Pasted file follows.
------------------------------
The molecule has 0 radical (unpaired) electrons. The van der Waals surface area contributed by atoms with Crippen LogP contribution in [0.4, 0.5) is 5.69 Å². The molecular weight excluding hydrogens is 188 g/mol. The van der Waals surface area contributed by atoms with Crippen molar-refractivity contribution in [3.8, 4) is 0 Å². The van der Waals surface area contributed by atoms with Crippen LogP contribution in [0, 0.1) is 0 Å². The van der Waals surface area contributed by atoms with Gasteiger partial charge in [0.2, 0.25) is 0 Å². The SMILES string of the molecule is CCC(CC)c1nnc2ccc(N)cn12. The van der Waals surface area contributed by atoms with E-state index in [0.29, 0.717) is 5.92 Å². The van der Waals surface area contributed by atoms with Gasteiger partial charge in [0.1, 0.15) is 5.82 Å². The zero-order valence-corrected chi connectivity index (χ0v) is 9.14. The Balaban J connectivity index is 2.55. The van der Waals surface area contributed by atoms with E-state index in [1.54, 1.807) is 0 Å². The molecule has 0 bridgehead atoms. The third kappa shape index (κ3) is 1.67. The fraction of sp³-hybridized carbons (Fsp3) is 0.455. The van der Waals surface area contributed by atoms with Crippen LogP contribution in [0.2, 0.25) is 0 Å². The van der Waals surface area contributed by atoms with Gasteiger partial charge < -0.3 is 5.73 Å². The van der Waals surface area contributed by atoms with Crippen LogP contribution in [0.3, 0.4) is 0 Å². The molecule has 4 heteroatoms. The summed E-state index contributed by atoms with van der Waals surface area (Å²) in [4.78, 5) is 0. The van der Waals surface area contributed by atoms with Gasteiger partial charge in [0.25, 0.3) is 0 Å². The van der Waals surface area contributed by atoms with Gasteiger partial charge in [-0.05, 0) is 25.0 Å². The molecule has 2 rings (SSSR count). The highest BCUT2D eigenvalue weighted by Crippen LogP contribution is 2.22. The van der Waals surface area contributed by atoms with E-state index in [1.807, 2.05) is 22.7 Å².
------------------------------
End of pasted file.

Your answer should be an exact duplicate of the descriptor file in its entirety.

The molecule has 0 radical (unpaired) electrons. The van der Waals surface area contributed by atoms with Crippen LogP contribution in [0.4, 0.5) is 5.69 Å². The molecular weight excluding hydrogens is 188 g/mol. The van der Waals surface area contributed by atoms with Crippen molar-refractivity contribution in [3.8, 4) is 0 Å². The van der Waals surface area contributed by atoms with Crippen LogP contribution in [0, 0.1) is 0 Å². The van der Waals surface area contributed by atoms with Gasteiger partial charge in [0.2, 0.25) is 0 Å². The SMILES string of the molecule is CCC(CC)c1nnc2ccc(N)cn12. The van der Waals surface area contributed by atoms with E-state index in [0.29, 0.717) is 5.92 Å². The van der Waals surface area contributed by atoms with Gasteiger partial charge in [0.1, 0.15) is 5.82 Å². The zero-order valence-corrected chi connectivity index (χ0v) is 9.14. The Balaban J connectivity index is 2.55. The van der Waals surface area contributed by atoms with E-state index in [1.54, 1.807) is 0 Å². The molecule has 0 bridgehead atoms. The third kappa shape index (κ3) is 1.67. The fraction of sp³-hybridized carbons (Fsp3) is 0.455. The van der Waals surface area contributed by atoms with Crippen LogP contribution in [0.2, 0.25) is 0 Å². The van der Waals surface area contributed by atoms with Gasteiger partial charge < -0.3 is 5.73 Å². The van der Waals surface area contributed by atoms with Crippen LogP contribution in [0.3, 0.4) is 0 Å². The molecule has 4 heteroatoms. The summed E-state index contributed by atoms with van der Waals surface area (Å²) in [4.78, 5) is 0. The van der Waals surface area contributed by atoms with Gasteiger partial charge in [0.25, 0.3) is 0 Å². The van der Waals surface area contributed by atoms with Gasteiger partial charge in [-0.05, 0) is 25.0 Å². The molecule has 2 rings (SSSR count). The highest BCUT2D eigenvalue weighted by Crippen LogP contribution is 2.22. The van der Waals surface area contributed by atoms with E-state index in [1.807, 2.05) is 22.7 Å².